The annual Glastonbury review (part 3)

Finally! We’ve reached the end! No more talk of the Great Big Festival that obsesses me and half the British population each June! (Until next year, that is, when it all starts all over again.)

I mentioned in the last post how miraculous it is that Glastonbury goers can keep going at such a frenetic pace for so long. I also said something about it being “always with a smile on your face”. Here I may have slightly massaged the truth, for there’s no doubt that by Sunday morning, the scratchiness has set in. A mixture of sad acknowledgement that this is the final day combined with 96 hours’ worth of late nights and good times catching up with you, and there’s no doubt it can be hard to get moving.

But after a rough start (waking to the realisation my wallet had gone AWOL somewhere between our 5am chai at the Lizard Cafe and our South Park camping spot, and fighting through the biggest crowd ever assembled on the Pyramid Stage field), it simply took a “Well, howdy” from Dolly to make everything OK again. Yet again, our Glastonbury Sunday turned out to be the very best day of the festival.


The fabulous Team South Park do Dolly as she’s meant to be done

#1: Tankus the Henge and friends, Lizard Cafe, silly o’clock, Monday morning

Literally stumbled across this while staggering back to our tents veeeery late / early on Monday morning. If there’s a better way to end a festival than arm-in-arm with 30 strangers, chanting along with the wildest New Orleans-style steam piano band this side of Louisiana (“We’re licking Arcadia, licking it til it rusts!”), then I’d like to hear it.


#2: The Brian Jonestown Massacre, John Peel Stage, Sun

Been waiting a ridiculously long time to see this band, Anton Newcombe is a long-time hero and Joel Gion remains both the coolest and, conversely, most ridiculous man on the planet. There’s something fascinating about their stage presence – as the band members talk, laugh and bicker among themselves (no biffo this time), it’s as if you’ve stumbled across a stoned jam in their lounge. (And sorry, kids, cigarettes ARE still cool when the BJM smoke them.)  Their swirly, woozy sound was the perfect tonic for swirly, woozy Sunday brains. I’d urge you to watch the full set on iPlayer while you can. Truly sublime.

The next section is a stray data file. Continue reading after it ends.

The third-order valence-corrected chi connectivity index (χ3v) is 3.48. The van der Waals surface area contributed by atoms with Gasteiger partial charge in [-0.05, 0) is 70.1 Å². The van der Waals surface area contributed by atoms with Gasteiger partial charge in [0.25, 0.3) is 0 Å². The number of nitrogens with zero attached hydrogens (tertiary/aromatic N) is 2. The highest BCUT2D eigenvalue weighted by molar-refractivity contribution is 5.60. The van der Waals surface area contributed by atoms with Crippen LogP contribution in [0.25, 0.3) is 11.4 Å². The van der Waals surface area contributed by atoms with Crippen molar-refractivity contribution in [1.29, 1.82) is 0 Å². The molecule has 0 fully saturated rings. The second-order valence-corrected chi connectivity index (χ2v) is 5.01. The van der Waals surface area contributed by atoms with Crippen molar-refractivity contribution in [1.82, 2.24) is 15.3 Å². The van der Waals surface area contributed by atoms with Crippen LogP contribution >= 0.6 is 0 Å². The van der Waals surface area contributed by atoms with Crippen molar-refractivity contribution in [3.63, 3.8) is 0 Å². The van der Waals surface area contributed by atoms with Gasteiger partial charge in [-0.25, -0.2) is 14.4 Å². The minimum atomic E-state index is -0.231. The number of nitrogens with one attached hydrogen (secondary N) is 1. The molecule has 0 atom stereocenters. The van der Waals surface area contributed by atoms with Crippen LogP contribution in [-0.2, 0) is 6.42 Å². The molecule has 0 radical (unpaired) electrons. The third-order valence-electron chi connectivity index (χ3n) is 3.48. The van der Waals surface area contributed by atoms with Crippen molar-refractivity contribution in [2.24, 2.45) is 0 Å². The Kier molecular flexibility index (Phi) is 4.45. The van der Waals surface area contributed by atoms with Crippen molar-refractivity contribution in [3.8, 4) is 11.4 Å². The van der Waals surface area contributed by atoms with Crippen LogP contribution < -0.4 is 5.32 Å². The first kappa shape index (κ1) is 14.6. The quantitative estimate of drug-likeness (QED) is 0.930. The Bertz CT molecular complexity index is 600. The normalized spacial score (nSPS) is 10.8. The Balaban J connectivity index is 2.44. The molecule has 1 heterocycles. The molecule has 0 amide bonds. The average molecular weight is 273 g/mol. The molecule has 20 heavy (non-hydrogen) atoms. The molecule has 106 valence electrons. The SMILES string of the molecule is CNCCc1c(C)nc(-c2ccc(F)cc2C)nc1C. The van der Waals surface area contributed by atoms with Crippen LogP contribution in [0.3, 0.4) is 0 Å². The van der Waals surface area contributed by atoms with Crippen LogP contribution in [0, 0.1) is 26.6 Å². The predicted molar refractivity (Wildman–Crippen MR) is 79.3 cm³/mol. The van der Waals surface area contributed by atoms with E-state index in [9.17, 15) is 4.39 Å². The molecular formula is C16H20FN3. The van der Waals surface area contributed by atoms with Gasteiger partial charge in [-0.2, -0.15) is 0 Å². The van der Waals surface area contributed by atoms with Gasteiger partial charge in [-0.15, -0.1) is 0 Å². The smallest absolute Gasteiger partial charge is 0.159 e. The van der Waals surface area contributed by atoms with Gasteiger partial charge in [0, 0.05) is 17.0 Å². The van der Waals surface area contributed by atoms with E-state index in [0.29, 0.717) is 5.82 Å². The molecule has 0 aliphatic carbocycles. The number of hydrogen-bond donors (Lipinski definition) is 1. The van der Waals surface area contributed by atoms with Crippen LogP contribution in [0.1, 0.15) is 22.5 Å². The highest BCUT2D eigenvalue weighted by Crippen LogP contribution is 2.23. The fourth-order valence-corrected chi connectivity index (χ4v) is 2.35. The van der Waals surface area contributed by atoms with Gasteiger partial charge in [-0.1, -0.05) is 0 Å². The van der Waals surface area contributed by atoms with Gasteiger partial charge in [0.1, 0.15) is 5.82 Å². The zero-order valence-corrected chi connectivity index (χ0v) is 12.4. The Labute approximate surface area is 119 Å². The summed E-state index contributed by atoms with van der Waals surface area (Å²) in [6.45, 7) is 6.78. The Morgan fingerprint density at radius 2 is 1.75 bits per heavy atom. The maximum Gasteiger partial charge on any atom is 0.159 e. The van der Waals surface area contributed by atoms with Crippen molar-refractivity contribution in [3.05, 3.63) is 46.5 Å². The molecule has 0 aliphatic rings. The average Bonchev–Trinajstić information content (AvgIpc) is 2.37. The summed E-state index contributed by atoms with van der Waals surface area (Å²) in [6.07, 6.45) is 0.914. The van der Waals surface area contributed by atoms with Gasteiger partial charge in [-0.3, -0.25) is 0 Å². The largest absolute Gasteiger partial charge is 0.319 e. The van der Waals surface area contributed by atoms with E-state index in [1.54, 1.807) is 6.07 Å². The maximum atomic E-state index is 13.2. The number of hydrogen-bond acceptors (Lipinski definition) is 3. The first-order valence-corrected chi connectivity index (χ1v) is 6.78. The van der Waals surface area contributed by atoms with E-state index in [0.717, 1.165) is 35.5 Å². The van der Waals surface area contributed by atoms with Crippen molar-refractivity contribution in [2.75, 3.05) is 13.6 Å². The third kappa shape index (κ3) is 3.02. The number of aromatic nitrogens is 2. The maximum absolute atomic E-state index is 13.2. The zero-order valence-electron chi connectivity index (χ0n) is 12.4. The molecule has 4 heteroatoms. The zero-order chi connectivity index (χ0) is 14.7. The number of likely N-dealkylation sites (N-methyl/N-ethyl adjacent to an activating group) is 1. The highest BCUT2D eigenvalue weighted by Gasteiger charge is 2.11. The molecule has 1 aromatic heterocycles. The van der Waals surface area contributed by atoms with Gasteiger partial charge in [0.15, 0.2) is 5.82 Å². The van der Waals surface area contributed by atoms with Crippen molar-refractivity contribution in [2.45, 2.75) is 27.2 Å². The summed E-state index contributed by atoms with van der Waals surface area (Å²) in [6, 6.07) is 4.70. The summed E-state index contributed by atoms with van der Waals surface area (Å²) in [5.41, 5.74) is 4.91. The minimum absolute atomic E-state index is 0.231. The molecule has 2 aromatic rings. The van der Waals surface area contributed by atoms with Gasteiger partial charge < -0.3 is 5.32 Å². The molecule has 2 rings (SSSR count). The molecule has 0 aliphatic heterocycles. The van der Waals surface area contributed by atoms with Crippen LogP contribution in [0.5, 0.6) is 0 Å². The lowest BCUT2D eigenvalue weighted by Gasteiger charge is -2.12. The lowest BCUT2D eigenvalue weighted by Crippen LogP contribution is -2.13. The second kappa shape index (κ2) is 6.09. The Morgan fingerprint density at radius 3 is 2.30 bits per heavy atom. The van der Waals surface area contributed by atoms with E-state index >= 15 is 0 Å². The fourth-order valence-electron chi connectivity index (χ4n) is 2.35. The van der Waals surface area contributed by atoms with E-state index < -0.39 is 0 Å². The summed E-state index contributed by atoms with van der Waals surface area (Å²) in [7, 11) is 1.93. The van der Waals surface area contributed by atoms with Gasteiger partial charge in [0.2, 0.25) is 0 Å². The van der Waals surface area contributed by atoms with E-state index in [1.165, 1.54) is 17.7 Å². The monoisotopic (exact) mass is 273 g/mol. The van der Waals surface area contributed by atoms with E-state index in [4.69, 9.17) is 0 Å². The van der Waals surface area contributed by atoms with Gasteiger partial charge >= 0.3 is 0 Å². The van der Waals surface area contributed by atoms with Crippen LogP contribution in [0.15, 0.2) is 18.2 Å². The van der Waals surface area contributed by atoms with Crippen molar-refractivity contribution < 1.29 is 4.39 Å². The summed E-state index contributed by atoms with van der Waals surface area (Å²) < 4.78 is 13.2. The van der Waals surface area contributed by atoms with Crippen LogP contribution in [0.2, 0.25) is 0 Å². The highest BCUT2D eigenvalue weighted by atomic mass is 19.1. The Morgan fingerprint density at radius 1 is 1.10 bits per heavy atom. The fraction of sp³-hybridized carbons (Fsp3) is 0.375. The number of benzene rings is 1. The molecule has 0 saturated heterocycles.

#3: Jagwar Ma, Williams Green, Sun

We’d heard an enormous amount of hype about these Australians – and wow, did they live up to it. They’d played earlier in the weekend, in torrential rain on the Park stage, but Sunday night at Williams Green is where they really cut loose. Perfect, sub-105bpm driving beats saw us lose our collective shit and dance our asses off, emerging out the other side as flushed, sweaty, delirious messes, believing we’d been in the presence of genius. Like the best bits of Weatherall-era Primal Scream, Tame Impala, the Beach Boys, Happy Mondays and yes, even the BJM, all rolled into one incredible package. (No video seems to exist of the Williams Green gig but this gets somewhere near.)


#4: Strummerville, Sun

Don’t know how many hours we lost sitting around the Strummerville campfire sharing jokes and stories with a bunch of new friends. Thank you for leaving us such a wonderful legacy, Joe.


[Pic c/o this blog – thanks]

#5: Weapons of Mass Percussion, Sensation Seekers Stage, Sun



And of course, where would we be without Dolly? Did she mime? Do we care? No. Marvellous.

Huge thanks to all who helped make our Glastonbury 2014 experience so incredible yet again – the 100+ artists, big and small, who we managed to catch during our time there; the stall-holders for feeding and watering us so well; and above all, the fabulous bunch who are Team South Park, who not only ensure we all get tickets every year but that we have the very best time when we get there. I can’t wait to do it all again with you next year. xx



About missjenferguson

Lover of books, beer, chilli & records. Proud Peckhamite.
This entry was posted in Disco, Festivals, House, Rock / pop and tagged , , , , , , . Bookmark the permalink.

1 Response to The annual Glastonbury review (part 3)

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